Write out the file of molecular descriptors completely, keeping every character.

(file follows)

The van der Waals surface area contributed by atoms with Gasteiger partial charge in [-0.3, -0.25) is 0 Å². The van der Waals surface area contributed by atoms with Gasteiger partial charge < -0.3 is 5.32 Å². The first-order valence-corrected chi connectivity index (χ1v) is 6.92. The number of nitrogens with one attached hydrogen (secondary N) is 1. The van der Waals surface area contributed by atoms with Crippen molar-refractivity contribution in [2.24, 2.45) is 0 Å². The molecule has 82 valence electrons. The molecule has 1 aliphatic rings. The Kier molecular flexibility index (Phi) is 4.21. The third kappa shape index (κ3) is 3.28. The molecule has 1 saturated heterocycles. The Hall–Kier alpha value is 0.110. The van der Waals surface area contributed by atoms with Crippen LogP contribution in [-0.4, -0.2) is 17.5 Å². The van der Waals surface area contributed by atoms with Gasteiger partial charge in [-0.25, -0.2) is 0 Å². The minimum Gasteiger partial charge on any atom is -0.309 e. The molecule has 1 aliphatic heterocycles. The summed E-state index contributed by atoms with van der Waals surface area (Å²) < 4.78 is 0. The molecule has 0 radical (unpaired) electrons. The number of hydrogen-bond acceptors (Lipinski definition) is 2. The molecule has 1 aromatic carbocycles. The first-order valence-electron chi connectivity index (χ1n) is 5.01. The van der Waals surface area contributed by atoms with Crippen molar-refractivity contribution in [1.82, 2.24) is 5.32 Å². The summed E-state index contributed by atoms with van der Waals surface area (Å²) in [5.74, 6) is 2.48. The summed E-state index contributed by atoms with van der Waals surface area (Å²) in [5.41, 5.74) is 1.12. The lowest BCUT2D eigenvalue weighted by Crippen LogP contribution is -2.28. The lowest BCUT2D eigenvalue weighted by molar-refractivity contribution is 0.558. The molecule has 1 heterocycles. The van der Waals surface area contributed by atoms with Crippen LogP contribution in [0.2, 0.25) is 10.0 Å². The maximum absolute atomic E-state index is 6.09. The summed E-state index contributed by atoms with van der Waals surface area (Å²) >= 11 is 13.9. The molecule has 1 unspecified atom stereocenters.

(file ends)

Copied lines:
The van der Waals surface area contributed by atoms with Gasteiger partial charge in [-0.3, -0.25) is 0 Å². The van der Waals surface area contributed by atoms with Gasteiger partial charge < -0.3 is 5.32 Å². The first-order valence-corrected chi connectivity index (χ1v) is 6.92. The number of nitrogens with one attached hydrogen (secondary N) is 1. The van der Waals surface area contributed by atoms with Crippen molar-refractivity contribution in [2.24, 2.45) is 0 Å². The molecule has 82 valence electrons. The molecule has 1 aliphatic rings. The Kier molecular flexibility index (Phi) is 4.21. The third kappa shape index (κ3) is 3.28. The molecule has 1 saturated heterocycles. The Hall–Kier alpha value is 0.110. The van der Waals surface area contributed by atoms with Crippen LogP contribution in [-0.4, -0.2) is 17.5 Å². The van der Waals surface area contributed by atoms with Gasteiger partial charge in [-0.25, -0.2) is 0 Å². The minimum Gasteiger partial charge on any atom is -0.309 e. The molecule has 1 aliphatic heterocycles. The summed E-state index contributed by atoms with van der Waals surface area (Å²) < 4.78 is 0. The molecule has 0 radical (unpaired) electrons. The number of hydrogen-bond acceptors (Lipinski definition) is 2. The molecule has 1 aromatic carbocycles. The first-order valence-electron chi connectivity index (χ1n) is 5.01. The van der Waals surface area contributed by atoms with Crippen molar-refractivity contribution in [1.82, 2.24) is 5.32 Å². The summed E-state index contributed by atoms with van der Waals surface area (Å²) in [5.74, 6) is 2.48. The summed E-state index contributed by atoms with van der Waals surface area (Å²) in [5.41, 5.74) is 1.12. The lowest BCUT2D eigenvalue weighted by Crippen LogP contribution is -2.28. The lowest BCUT2D eigenvalue weighted by molar-refractivity contribution is 0.558. The molecule has 1 heterocycles. The van der Waals surface area contributed by atoms with Crippen LogP contribution in [0.2, 0.25) is 10.0 Å². The maximum absolute atomic E-state index is 6.09. The summed E-state index contributed by atoms with van der Waals surface area (Å²) >= 11 is 13.9. The molecule has 1 unspecified atom stereocenters.